Major economic activities involve a variety of manufacturing and service industries, including electronics, clothing, and computers, agriculture and food processing, aerospace and defense industries, the television and motion picture industry, tourism, petroleum and automotive-related industries, health care, and finance. The fertile soil, abundant sunshine, long growing season and irrigation water result in high yields of high-value crops. Central Valley produces rice, almonds, apricots, peaches, cherries, olives, sugar beets, wheat, hay, prunes, cattle, milk, grapes and cotton. In the Salinas Valley, artichokes, lettuce and Brussels sprouts are common, while the southern portion of the region grows vegetables, citrus fruits, avocados, flowers and nursery products. Breathable air and adequate water quantity and quality have been common concerns for many urban areas of the region, which is dependent on an elaborate engineering delivery system to bring much of its water from distant sources. Contentious debates continue over how this resource will be allocated among agricultural, urban, industrial and environmental concerns.


  • M.Barbour, B.Pavlik, F.Drysdale & S.Lindstrom. 1993. California’s Changing Landscapes: Diversity and Conservation of California Vegetation. Sacramento: California Native Plant Society. ISBN: 0943460174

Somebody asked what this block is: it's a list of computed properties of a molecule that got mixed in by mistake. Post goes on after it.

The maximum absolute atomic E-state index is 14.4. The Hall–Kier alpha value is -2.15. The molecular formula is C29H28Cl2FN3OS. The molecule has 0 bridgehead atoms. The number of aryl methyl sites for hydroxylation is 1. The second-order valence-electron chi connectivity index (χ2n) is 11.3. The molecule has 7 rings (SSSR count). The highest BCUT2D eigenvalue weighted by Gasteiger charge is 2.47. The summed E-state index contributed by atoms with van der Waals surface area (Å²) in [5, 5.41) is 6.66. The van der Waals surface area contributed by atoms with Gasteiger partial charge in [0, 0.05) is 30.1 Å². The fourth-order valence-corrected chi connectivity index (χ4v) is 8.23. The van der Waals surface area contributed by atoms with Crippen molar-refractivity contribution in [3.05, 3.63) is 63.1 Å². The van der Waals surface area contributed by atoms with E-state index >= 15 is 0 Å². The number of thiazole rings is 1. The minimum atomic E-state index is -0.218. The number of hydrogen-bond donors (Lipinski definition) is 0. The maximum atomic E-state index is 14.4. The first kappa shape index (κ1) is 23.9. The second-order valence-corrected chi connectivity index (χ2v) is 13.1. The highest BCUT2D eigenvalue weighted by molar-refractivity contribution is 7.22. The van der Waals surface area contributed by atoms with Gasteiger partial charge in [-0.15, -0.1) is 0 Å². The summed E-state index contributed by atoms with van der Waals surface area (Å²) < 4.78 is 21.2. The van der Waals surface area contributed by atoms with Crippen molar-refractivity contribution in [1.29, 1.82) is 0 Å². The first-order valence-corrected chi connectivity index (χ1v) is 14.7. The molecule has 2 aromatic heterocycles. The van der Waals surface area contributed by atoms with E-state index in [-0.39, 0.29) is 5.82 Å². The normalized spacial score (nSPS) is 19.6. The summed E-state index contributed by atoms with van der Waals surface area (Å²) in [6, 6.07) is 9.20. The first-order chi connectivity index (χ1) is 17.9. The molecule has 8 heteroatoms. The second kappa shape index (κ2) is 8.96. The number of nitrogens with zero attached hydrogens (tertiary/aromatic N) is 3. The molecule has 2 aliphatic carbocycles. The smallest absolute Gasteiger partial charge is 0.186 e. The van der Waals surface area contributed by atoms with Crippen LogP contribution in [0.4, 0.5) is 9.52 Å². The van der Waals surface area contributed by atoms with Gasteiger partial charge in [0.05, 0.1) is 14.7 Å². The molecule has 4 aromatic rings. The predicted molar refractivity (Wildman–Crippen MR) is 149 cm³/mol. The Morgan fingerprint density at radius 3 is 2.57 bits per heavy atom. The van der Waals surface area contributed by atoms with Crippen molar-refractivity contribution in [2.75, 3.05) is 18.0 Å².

• Taylor H. Ricketts. 1999. Terrestrial ecoregions of North America: a conservation assessment. Island Press. 485 pages
  • Michael G. Barbour, Todd Keeler-Wolf, Allan A. Schoenherr. 2007. Terrestrial vegetation of California. University of California Press. 712 pages
  • C.Michael Hogan. 2008. Morro Creek. The Megalithic Portal. Ed. A.Burnham
  • Philip Alexander Munz, David D. Keck. 1973 . A California flora. University of California Press. 1905 pages 



Disclaimer: This article contains certain information that was originally published by the Commission for Environmental Cooperation. Topic editors and authors for the Encyclopedia of Earth have edited its content and added new information. The use of information from the Commission for Environmental Cooperation should not be construed as support for or endorsement by that organization for any new information added by EoE authors, or for any editing of the earlier content.









Cooperation, C., & Hogan, C. (2013). Mediterranean California ecoregion. Retrieved from